Well I have an i5 2500k with a 7850 and while watching a 720P movie my usage is only 5%
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December 2, 2012 3:42:52 PM

ArtfulBotcher said:
Ok, so if I got this right, it depends on the drivers for the graphics card? Isn't ~15% a little high for watching a video, or is this 'normal'. I read somewhere that modern CPU's generally stay below 10% when watching HD videos.


I think you misunderstood me. The 15% doesn't count because your CPU's doing the work. What you should look at is the 2% number because that's your graphics card doing the work. Just remember to leave hardware acceleration/rendering enable for whatever your using (most should have by default, VLC tends to be the exception).

The reason it looked so high is because VLC wasn't using any of the features built into hardware to render the video. It's only using the basic operations available, this makes it less efficient and uses more resources. This main reason for the big push to incorporate more video decoding resources into the hardware.
December 2, 2012 4:07:29 PM

ddpruitt said:
I think you misunderstood me. The 15% doesn't count because your CPU's doing the work. What you should look at is the 2% number because that's your graphics card doing the work. Just remember to leave hardware acceleration/rendering enable for whatever your using (most should have by default, VLC tends to be the exception).

The reason it looked so high is because VLC wasn't using any of the features built into hardware to render the video. It's only using the basic operations available, this makes it less efficient and uses more resources. This main reason for the big push to incorporate more video decoding resources into the hardware.


Ok, I think I'm with you there, but I never used to have hardware acceleration on before, or at least I don't think so. As far as I know it's not on by default in VLC (it's marked 'experimental') and I've never messed around with any of the options. So what I'm wondering is why the CPU is doing more work now than before, if hw acc was off in both cases?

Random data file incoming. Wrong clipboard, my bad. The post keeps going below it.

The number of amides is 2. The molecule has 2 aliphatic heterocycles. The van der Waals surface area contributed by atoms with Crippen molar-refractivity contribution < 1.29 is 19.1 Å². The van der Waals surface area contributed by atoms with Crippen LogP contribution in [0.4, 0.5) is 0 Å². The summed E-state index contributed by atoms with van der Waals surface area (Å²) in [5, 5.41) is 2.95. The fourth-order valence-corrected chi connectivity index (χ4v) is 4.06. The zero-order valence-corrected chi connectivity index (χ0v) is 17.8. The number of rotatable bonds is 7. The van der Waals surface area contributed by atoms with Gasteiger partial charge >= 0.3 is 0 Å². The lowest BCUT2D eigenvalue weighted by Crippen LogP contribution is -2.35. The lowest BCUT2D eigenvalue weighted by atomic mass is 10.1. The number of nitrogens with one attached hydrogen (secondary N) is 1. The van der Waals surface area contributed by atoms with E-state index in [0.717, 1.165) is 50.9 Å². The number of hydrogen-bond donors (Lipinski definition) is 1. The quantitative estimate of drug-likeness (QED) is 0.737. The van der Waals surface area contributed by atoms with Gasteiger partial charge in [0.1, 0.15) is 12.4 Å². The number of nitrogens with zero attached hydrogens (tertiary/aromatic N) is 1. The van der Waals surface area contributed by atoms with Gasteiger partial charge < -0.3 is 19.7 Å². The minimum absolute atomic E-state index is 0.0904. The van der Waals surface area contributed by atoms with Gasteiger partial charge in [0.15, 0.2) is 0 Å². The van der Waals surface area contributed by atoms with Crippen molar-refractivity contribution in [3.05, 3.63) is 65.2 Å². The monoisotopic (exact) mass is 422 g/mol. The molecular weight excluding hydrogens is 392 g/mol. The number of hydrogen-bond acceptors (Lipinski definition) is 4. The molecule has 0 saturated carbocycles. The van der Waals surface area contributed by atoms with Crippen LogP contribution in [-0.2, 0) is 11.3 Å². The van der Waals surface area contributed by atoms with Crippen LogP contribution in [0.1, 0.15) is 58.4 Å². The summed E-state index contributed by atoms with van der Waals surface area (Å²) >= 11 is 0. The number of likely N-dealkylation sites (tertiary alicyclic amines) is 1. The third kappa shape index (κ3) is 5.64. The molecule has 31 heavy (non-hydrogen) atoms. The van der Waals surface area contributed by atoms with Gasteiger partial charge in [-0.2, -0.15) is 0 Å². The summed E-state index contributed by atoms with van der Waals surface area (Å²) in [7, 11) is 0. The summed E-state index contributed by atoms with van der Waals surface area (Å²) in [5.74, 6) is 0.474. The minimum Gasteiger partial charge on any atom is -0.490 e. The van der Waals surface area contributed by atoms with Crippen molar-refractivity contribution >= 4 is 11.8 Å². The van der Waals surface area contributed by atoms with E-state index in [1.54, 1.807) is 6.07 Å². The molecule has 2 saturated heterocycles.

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December 2, 2012 5:33:37 PM

ArtfulBotcher said:
Ok, I think I'm with you there, but I never used to have hardware acceleration on before, or at least I don't think so. As far as I know it's not on by default in VLC (it's marked 'experimental') and I've never messed around with any of the options. So what I'm wondering is why the CPU is doing more work now than before, if hw acc was off in both cases?


Seems like you've got it for the most part. The reason for the difference could be a number of things. Because the videos have to go through the graphics driver regardless of the rendering method (to display something) my guess is by changing the video card there was a change in the driver (however minor) that caused the difference. One of the issues that I have with VLC is they tend to mark stuff as experimental when it's been around and stable for a long time, while brand new stuff (say Blu-Ray support) is buggy at best and is marked as stable.